The Nuclear Power Corporation of India Limited (NPCIL) has now confirmed that there was a cyberattack on the Kudankulam Nuclear Power Plant (KKNPP) in Tamil Nadu, India, in September. The nuclear power plant’s administrative network was breached in the attack but did not cause any critical damage. KKNPP plant officials had initially denied suffering an attack and officially stated that KKNPP “and other Indian Nuclear Power Plants Control Systems are stand alone and not connected to outside cyber network and Internet. Any Cyber attack on the Nuclear Power Plant Control System is not possible.”
So, what really happened at Kudankulam? Here’s what you need to know.
The KKNPP is the biggest nuclear power plant in India, equipped with two Russian-designed and supplied pressurized water reactors with a capacity of 1,000 megawatts each. Both reactor units feed India’s southern power grid. The plant is adding four more reactor units of the same capacity, making the Kudankulam Nuclear Power Plant one of the largest collaborations between India and Russia.
According to the NPCIL statement, the malware attack on KKNPP was noticed Sept. 4 by the CERT-In (Indian Computer Emergency Response Team), which is the national agency for responding to cybersecurity incidents. An investigation by India’s Department of Atomic Energy revealed that a user had connected a malware-infected personal computer to the plant’s administrative network. While the plant’s operational network and systems are separate from and not connected to the administrative network, there may be a second “more serious” attack on operational network.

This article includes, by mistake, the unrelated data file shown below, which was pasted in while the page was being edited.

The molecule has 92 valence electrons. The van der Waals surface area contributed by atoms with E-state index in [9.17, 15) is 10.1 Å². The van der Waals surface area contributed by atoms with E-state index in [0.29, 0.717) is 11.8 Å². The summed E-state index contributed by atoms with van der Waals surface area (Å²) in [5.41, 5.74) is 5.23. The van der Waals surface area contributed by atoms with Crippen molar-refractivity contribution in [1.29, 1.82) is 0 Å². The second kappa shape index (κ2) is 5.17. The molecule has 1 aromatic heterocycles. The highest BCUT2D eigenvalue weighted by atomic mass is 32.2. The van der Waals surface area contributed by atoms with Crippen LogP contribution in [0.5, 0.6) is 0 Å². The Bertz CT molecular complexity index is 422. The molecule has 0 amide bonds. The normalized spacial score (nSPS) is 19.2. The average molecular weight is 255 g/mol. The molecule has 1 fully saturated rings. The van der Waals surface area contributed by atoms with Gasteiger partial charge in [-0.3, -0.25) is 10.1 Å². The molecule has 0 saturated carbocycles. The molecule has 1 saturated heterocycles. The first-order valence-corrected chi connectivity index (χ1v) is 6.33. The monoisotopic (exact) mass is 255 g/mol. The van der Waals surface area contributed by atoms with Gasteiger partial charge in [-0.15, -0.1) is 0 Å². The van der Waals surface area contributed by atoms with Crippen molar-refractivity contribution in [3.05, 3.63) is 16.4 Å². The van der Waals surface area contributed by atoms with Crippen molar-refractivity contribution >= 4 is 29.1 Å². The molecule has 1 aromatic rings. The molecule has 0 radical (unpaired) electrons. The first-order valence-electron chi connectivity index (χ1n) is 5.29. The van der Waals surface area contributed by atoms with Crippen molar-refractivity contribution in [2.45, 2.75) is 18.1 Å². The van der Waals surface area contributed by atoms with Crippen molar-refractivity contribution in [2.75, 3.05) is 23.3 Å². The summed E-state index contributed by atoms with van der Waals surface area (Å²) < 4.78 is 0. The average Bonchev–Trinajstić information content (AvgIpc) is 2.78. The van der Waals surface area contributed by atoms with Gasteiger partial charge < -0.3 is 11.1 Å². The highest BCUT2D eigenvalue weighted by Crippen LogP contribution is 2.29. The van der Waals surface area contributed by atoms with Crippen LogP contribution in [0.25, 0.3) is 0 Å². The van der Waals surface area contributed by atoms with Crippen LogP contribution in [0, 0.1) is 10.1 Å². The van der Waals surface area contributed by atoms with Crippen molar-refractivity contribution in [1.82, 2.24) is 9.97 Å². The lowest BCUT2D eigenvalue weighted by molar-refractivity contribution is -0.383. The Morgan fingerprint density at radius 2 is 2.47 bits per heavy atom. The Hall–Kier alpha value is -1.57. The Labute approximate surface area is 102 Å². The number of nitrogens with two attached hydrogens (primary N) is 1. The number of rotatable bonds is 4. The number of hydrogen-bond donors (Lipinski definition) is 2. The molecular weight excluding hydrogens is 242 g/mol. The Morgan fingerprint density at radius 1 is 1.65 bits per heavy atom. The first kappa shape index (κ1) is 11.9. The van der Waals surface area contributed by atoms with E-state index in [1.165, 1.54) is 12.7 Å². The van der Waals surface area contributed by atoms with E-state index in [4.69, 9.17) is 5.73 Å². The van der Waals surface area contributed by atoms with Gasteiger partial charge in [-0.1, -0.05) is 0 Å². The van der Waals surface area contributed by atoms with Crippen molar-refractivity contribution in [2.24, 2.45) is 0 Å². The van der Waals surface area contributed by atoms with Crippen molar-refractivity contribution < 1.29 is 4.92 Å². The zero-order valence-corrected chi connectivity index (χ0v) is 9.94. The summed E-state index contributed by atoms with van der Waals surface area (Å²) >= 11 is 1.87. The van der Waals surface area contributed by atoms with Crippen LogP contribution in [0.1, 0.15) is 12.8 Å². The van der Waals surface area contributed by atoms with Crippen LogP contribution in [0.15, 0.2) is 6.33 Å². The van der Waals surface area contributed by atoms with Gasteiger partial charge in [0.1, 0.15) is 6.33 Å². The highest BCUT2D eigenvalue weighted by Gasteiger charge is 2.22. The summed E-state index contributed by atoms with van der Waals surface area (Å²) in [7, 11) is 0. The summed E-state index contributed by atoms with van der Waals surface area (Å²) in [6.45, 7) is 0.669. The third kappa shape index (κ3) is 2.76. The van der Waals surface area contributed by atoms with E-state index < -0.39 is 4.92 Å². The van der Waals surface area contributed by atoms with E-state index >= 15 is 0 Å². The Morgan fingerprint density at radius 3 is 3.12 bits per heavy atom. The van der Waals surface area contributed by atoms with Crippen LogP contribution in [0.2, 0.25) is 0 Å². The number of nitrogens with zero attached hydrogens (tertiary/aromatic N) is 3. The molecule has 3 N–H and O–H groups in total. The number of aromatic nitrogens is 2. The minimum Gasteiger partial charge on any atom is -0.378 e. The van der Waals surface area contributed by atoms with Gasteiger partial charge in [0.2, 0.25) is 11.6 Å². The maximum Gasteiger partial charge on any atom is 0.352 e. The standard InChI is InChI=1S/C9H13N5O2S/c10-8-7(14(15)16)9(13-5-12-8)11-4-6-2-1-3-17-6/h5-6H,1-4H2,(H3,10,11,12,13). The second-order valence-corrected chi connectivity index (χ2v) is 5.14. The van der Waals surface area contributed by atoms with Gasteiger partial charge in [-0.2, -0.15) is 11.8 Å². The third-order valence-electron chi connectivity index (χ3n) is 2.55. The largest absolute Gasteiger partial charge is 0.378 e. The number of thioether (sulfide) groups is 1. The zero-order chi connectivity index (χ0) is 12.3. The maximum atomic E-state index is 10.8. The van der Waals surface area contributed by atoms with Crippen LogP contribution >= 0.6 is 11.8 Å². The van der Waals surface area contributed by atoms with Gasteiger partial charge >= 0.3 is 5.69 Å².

VirusTotal, a virus scanning website owned by Google’s parent company, Alphabet, has indicated that a large amount of data from the KKNPP’s administrative network has been stolen. If this is true, subsequent attacks on the nuclear power plant could target its critical systems more effectively. Cyberattacks on nuclear power plants could have physical effects, especially if the network that runs the machines and software controlling the nuclear reactor are compromised. This can be used to facilitate sabotage, theft of nuclear materials, or — in the worst-case scenario — a reactor meltdown. In a densely populated country like India, any radiation release from a nuclear facility would be a major disaster.
Who carried out attack?
Some researchers suggest that the KKNPP attack was caused by a variant of the DTRACK virus, developed by the North Korea-linked Lazarus group. The NPCIL has not challenged these claims. However, tracing a cyberattack won’t be easy.
Source: Washington Post
Relevant for GS Prelims & Mains Paper III; Security Issues